Taken together, these essays highlight the ways ambiguity is less an impediment to the establishment of institutions that advance common interests than a means to construct common interests themselves. Viewed pragmatically, one might argue that anarchy is what diplomats make of it.
Wesley Widmaier is a Professor of International Relations at the Australian National University (Australia).
Mathew Davies is an Associate Professor in the Coral Bell School of Asia Pacific Affairs at the Australian National University (Australia).
Lorraine Elliott is Professor Emerita in International Relations at the Coral Bell School of Asia Pacific Affairs at the Australian National University (Australia).
Ralf Emmers is a Senior Lecturer in International Politics of East Asia and Co-Director of the Centre for International Studies and Diplomacy in the Department of Politics and International Studies at SOAS University of London (United Kingdom).
Natasha Hamilton-Hart is Professor at the University of Auckland Business School and Director of the New Zealand Asia Institute (New Zealand).
Wenting He is a PhD Candidate in International Relations at the Australian National University (Australia).
Beverley Loke is a Lecturer in the Department of International Relations at the Coral Bell School of Asia Pacific Affairs at the Australian National University (Australia).
Susan Park is Professor of Global Governance in International Relations at the University of Sydney (Australia).
 For a baseline definition of ambiguity as permitting interpretation variation, see Jacqueline Best, “Ambiguity, Uncertainty, and Risk: Rethinking Indeterminacy,” International Political Sociology 2, no. 4 (2008): 356.
 “Joint Statement Following Discussions with Leaders of the People’s Republic of China,” February 27, 1972, in Foreign Relations of the United States, 1969–1976, Volume XVIII, China, 1969–1972, U.S. Department of State, Office of the Historian, https://history.state.gov/historicaldocuments/frus1969-76v17/d203.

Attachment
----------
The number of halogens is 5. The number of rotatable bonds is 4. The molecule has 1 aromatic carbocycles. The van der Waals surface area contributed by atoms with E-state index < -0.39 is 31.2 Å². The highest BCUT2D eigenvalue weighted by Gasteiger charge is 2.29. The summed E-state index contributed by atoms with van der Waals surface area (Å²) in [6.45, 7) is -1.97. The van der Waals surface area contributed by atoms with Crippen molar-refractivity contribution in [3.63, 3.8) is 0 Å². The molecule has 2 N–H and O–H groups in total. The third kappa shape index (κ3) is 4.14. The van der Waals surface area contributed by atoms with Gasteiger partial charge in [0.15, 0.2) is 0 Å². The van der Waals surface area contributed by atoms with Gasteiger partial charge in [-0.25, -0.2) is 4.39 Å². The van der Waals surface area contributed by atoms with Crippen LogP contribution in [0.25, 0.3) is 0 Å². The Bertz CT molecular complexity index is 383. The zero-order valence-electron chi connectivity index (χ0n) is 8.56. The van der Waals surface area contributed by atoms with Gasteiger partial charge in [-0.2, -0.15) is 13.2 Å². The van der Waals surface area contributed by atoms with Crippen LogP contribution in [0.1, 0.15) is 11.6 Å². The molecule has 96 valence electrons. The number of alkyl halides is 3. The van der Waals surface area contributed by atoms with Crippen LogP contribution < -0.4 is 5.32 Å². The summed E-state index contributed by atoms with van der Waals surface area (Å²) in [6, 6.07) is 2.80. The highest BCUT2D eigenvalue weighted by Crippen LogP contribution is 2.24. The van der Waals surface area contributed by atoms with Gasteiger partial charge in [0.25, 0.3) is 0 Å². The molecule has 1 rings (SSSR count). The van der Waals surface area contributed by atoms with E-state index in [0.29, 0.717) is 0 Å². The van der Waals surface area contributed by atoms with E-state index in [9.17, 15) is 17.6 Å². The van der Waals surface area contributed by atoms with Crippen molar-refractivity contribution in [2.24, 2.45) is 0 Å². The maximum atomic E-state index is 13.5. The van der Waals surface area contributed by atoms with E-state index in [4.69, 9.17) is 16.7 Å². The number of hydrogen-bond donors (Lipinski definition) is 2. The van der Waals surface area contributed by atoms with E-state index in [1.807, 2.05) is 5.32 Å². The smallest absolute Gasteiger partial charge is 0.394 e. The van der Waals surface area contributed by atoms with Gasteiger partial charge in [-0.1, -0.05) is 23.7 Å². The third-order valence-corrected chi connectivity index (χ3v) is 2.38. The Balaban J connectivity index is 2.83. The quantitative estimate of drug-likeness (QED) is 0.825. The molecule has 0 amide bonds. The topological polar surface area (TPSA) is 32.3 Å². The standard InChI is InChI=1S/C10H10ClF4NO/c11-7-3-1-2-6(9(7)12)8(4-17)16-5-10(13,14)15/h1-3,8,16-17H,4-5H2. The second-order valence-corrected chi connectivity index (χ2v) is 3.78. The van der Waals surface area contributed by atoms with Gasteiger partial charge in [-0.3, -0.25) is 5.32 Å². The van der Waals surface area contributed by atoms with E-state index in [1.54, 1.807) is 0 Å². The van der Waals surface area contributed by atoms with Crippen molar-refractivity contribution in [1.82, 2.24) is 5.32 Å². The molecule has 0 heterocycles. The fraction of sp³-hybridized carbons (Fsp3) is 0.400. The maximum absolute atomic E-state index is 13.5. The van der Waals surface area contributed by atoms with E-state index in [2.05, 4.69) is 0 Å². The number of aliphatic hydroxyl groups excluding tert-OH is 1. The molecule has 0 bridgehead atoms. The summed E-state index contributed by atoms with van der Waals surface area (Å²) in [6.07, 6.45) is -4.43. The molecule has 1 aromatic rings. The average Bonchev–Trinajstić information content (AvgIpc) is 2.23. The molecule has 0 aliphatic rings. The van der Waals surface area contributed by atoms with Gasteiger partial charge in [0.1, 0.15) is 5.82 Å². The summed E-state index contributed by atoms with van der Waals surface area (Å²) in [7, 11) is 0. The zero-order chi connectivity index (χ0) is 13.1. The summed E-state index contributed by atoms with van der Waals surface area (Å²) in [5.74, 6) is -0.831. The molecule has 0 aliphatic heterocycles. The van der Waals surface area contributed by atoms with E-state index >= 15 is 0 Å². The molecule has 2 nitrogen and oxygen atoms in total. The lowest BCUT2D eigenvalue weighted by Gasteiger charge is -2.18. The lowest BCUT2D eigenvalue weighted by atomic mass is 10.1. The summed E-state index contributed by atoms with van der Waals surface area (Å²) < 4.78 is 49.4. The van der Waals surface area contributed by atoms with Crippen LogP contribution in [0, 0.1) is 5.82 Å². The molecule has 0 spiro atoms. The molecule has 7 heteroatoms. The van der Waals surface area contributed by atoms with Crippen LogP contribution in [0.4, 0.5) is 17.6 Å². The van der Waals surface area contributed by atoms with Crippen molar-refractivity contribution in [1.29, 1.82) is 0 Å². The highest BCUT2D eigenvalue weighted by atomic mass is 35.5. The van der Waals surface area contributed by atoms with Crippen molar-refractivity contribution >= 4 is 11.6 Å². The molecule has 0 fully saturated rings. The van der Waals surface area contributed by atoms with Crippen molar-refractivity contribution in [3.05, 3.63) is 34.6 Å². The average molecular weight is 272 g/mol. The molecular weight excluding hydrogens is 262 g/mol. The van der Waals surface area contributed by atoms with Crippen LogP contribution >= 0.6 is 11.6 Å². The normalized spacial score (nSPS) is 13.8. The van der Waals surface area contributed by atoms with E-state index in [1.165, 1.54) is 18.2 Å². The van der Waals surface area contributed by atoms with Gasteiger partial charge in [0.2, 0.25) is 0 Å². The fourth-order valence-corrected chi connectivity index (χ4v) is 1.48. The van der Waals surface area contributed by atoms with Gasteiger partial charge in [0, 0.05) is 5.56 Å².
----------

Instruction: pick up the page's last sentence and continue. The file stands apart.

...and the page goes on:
For a broader discussion of transparency, clarity, uncertainty, and ambiguity, see Jacqueline Best, The Limits of Transparency: Ambiguity and the History of International Finance (Ithaca: Cornell University Press, 2005).
 On such trends in the post-Cold War setting, see Wesley W. Widmaier and Luke Glanville, “The Benefits of Norm Ambiguity: Constructing the Responsibility to Protect across Rwanda, Iraq and Libya,” Contemporary Politics 21, no. 4 (2015): 367–83; Michael Byers “Still Agreeing to Disagree: International Security and Constructive Ambiguity,” Journal on the Use of Force and International Law 8, no. 1 (2021): 91–114; and Best, “Ambiguity, Uncertainty, and Risk
 Alan Greenspan, The Age of Turbulence: Adventures in a New World (New York: Penguin, 2008), 151. Consider the early post–Cold War optimism regarding the ostensibly liberal rules-based international order.
 G. John Ikenberry and Charles A. Kupchan, “Socialization and Hegemonic Power,” International Organization 44, no. 3 (1990): 284; and Beth A. Simmons, Frank Dobbin, and Geoffrey Garrett, eds. “Special Symposium on International Diffusion of Liberalism,” International Organization 60, no. 4, special issue (2006): 781–810. More broadly, Sarah Percy argues that “legal institutionalization,” or efforts to limit ambiguity and formalize norms as laws, can inhibit adjustment in ways that accelerate norm decay.” See Sarah V. Percy, “Mercenaries: Strong Norm, Weak Law,” International Organization 61, no. 2 (2007): 394.
 To be sure, one can find realists, liberals, and constructivists who recognize the scope for ambiguity. From a realist view, Kissinger coined the term “constructive ambiguity.” See Aharon S. Klieman, Constructive Ambiguity in Middle East Peace-Making (Tel Aviv: Tami Steinmetz Center for Peace Research, 1999). From a liberal view, James Mahoney and Kathleen Thelen cast ambiguity as pertaining to situations “subject to interpretation, debate, and contestation.” See James Mahoney and Kathleen Thelen, “A Theory of Gradual Institutional Change,” in Explaining Institutional Change: Ambiguity, Agency and Power, ed. James Mahoney and Kathleen Thelen (Cambridge: Cambridge University Press 2010), 11. For other liberal views, see George Downs and David M. Rocke, Optimal Imperfection? Domestic Uncertainty and Institutions in International Relations (Princeton: Princeton University Press, 1997). For constructivist views, see Best, The Limits of Transparency; and Percy, “Mercenaries.”
 Best notes that the “least successful regimes will be those that underestimate the force of ambiguity, treating it as a purely technical problem that can be eliminated once and for all—rather than managed on an ongoing basis.” Best, The Limits of Transparency, 8.
 We are paraphrasing Alexander Wendt’s well-known article here. See Alexander Wendt, “Anarchy Is What States Make of It: The Social Construction of Power Politics,” International Organization 46, no. 2 (1992): 391–425.